. . .

32 Two others also, who were criminals, were led away to be put to death with him. 33 And when they came to the place which is called The Skull, there they crucified him, and the criminals, one on the right and one on the left. 34 And Jesus said, “Father, forgive them; for they know not what they do.”  And they cast lots to divide his garments. 35 And the people stood by, watching; but the rulers scoffed at him, saying, “He saved others; let him save himself, if he is the Christ of God, his Chosen One!” 36 The soldiers also mocked him, coming up and offering him vinegar, 37 and saying, “If you are the King of the Jews, save yourself!” 38 There was also an inscription over him, “This is the King of the Jews.”

39 One of the criminals who were hanged railed at him, saying, “Are you not the Christ? Save yourself and us!” 40 But the other rebuked him, saying, “Do you not fear God, since you are under the same sentence of condemnation? 41 And we indeed justly; for we are receiving the due reward of our deeds; but this man has done nothing wrong.” 42 And he said, “Jesus, remember me when you come into your kingdom.” 43 And he said to him, “Truly, I say to you, today you will be with me in Paradise.”

44 It was now about the sixth hour, and there was darkness over the whole land until the ninth hour, 45 while the sun’s light failed; and the curtain of the temple was torn in two. 46 Then Jesus, crying with a loud voice, said, “Father, into thy hands I commit my spirit!” And having said this he breathed his last. 47 Now when the centurion saw what had taken place, he praised God, and said, “Certainly this man was innocent!” 48 And all the multitudes who assembled to see the sight, when they saw what had taken place, returned home beating their breasts. 49 And all his acquaintances and the women who had followed him from Galilee stood at a distance and saw these things.

50 Now there was a man named Joseph from the Jewish town of Arimathea.  He was a member of the council, a good and righteous man, 51 who had not consented to their purpose and deed, and he was looking for the kingdom of God. 52 This man went to Pilate and asked for the body of Jesus. 53 Then he took it down and wrapped it in a linen shroud, and laid him in a rock-hewn tomb, where no one had ever yet been laid. 54 It was the day of Preparation, and the sabbath was beginning. 55 The women who had come with him from Galilee followed, and saw the tomb, and how his body was laid; 56 then they returned, and prepared spices and ointments.

On the sabbath they rested according to the commandment.

1 But on the first day of the week, at early dawn, they went to the tomb, taking the spices which they had prepared. 2 And they found the stone rolled away from the tomb, 3 but when they went in they did not find the body. 4 While they were perplexed about this, behold, two men stood by them in dazzling apparel; 5 and as they were frightened and bowed their faces to the ground, the men said to them, “Why do you seek the living among the dead? 6 Remember how he told you, while he was still in Galilee, 7 that the Son of man must be delivered into the hands of sinful men, and be crucified, and on the third day rise.” 8 And they remembered his words, 9 and returning from the tomb they told all this to the eleven and to all the rest. 10 Now it was Mary Magdalene and Jo-anna and Mary the mother of James and the other women with them who told this to the apostles; 11 but these words seemed to them an idle tale, and they did not believe them.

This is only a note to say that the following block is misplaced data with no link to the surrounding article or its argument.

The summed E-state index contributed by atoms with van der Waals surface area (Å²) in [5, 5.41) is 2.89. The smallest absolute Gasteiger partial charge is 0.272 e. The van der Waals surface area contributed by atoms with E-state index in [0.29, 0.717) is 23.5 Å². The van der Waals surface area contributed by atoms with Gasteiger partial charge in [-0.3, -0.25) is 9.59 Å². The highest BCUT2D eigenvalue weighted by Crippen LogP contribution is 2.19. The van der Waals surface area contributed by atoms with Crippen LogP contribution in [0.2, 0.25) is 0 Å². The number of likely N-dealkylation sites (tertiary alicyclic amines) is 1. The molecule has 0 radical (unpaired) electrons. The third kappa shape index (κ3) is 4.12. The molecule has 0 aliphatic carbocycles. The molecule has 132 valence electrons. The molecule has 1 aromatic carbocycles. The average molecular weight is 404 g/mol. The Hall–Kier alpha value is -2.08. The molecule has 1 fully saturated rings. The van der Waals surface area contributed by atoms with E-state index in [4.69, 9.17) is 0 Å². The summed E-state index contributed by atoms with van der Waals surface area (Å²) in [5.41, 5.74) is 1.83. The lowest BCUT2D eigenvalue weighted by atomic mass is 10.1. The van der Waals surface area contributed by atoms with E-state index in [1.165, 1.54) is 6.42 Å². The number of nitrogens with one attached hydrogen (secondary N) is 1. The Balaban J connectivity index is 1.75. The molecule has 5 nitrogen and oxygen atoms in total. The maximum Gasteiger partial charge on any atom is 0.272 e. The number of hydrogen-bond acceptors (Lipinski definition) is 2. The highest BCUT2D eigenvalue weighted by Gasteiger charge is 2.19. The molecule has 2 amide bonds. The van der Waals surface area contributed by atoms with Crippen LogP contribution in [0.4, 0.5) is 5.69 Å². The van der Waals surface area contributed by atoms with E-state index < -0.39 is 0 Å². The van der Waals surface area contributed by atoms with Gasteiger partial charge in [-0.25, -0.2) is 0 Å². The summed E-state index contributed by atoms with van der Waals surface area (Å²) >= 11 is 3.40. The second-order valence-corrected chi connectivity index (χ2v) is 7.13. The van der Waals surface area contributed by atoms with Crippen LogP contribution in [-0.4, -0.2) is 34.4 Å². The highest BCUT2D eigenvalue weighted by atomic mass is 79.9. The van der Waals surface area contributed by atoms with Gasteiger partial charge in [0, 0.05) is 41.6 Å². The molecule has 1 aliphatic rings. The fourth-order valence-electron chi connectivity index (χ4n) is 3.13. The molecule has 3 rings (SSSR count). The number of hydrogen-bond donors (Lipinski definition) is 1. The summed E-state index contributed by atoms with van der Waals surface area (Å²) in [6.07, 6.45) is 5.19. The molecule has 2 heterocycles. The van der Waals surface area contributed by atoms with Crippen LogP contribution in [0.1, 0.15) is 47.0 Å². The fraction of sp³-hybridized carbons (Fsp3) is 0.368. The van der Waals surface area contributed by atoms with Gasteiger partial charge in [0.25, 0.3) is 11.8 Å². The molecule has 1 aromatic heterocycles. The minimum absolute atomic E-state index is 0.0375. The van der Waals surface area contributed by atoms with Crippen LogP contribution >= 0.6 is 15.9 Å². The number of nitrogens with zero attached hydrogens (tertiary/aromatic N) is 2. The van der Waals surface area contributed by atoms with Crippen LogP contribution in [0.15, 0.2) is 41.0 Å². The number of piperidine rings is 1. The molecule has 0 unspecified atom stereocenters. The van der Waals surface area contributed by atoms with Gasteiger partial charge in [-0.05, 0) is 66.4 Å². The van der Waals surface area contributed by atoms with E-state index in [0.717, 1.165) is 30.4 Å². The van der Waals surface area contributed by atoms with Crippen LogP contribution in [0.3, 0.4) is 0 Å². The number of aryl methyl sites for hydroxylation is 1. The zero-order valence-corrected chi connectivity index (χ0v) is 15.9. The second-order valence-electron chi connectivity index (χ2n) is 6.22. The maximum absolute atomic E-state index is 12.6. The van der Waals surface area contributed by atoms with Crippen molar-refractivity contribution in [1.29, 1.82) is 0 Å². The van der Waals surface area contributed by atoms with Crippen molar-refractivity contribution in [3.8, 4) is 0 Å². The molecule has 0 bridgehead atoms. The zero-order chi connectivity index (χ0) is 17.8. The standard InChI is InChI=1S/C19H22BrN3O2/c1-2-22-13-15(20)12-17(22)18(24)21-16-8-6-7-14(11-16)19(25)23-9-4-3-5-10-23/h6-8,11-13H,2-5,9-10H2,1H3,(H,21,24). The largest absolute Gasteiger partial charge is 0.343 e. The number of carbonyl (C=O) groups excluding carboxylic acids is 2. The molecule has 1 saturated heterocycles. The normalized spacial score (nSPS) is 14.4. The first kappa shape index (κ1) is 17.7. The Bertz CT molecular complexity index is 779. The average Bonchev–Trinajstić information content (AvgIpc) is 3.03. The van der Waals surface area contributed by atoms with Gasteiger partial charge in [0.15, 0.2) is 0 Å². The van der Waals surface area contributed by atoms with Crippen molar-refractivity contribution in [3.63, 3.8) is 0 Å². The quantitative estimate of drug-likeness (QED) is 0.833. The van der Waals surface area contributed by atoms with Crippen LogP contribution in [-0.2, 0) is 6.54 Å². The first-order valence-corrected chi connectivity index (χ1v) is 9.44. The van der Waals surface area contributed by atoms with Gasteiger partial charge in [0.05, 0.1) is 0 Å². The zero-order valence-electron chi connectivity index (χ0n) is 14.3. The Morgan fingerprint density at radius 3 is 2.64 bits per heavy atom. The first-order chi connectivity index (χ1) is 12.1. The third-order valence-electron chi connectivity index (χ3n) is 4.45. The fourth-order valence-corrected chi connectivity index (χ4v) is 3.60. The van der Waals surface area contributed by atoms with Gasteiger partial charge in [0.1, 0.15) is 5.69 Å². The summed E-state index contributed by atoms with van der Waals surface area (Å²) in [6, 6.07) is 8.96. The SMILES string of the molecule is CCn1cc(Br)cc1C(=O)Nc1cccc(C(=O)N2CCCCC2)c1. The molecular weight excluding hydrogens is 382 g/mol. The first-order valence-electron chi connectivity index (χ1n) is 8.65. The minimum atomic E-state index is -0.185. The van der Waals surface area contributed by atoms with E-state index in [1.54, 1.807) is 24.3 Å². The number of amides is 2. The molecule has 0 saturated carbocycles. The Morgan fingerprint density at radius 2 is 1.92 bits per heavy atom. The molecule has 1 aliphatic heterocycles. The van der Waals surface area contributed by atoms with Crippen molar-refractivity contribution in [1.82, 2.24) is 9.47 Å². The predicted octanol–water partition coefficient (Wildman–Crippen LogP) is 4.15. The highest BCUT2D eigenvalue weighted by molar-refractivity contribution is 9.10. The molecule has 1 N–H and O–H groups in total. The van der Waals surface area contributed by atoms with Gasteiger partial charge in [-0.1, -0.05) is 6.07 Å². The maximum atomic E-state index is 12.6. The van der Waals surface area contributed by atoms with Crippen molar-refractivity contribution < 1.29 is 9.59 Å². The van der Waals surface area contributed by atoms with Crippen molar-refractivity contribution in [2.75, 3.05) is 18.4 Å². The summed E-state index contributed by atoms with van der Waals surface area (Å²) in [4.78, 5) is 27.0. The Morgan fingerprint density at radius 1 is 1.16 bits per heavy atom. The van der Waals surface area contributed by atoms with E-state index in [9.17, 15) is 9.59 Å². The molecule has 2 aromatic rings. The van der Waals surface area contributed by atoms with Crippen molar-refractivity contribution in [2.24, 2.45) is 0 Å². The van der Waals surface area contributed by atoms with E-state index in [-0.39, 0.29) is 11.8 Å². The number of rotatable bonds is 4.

. . .

36 As they were saying this, Jesus himself stood among them. 37 But they were startled and frightened, and supposed that they saw a spirit. 38 And he said to them, “Why are you troubled, and why do questionings rise in your hearts? 39 See my hands and my feet, that it is I myself; handle me, and see; for a spirit has not flesh and bones as you see that I have.” 41 And while they still disbelieved for joy, and wondered, he said to them, “Have you anything here to eat?” 42 They gave him a piece of broiled fish, 43 and he took it and ate before them. (Luke 23 – 24, RSV)

Lastly, and briefly, the other text brought up during the the current discussion included The Pyramid Texts, the Palermo Stone, and the Shabaka Stone. The Pyramid Texts are collections of inscriptions made on the walls of pyramids that Egyptologists have compiled, translated, and published. They are dealt with in some length in the Budge work, and I quoted one above. They can be found online here: http://www.sacred-texts.com/egy/pyt/

A translation of the entirety of The Shabaka Stone can be found here: http://www.touregypt.net/shabakastone.htm A translation of the Palermo Stone can be found in J. H. Breasted, Ancient Records of Egypt. These are not repeated here due to their irrelevance, which is be shown below.

Response

In the earlier posts, we have admitted that some parallels can be made between almost any character: that they had parents, lived, and died a violent death. Such general claims are too general to have any relevance whatsoever. Therefore any parallel between Jesus and Osiris will need to be much more specific than the original Budge quote that mentioned a mother and a baby. In response to the other claims above, we offer the following.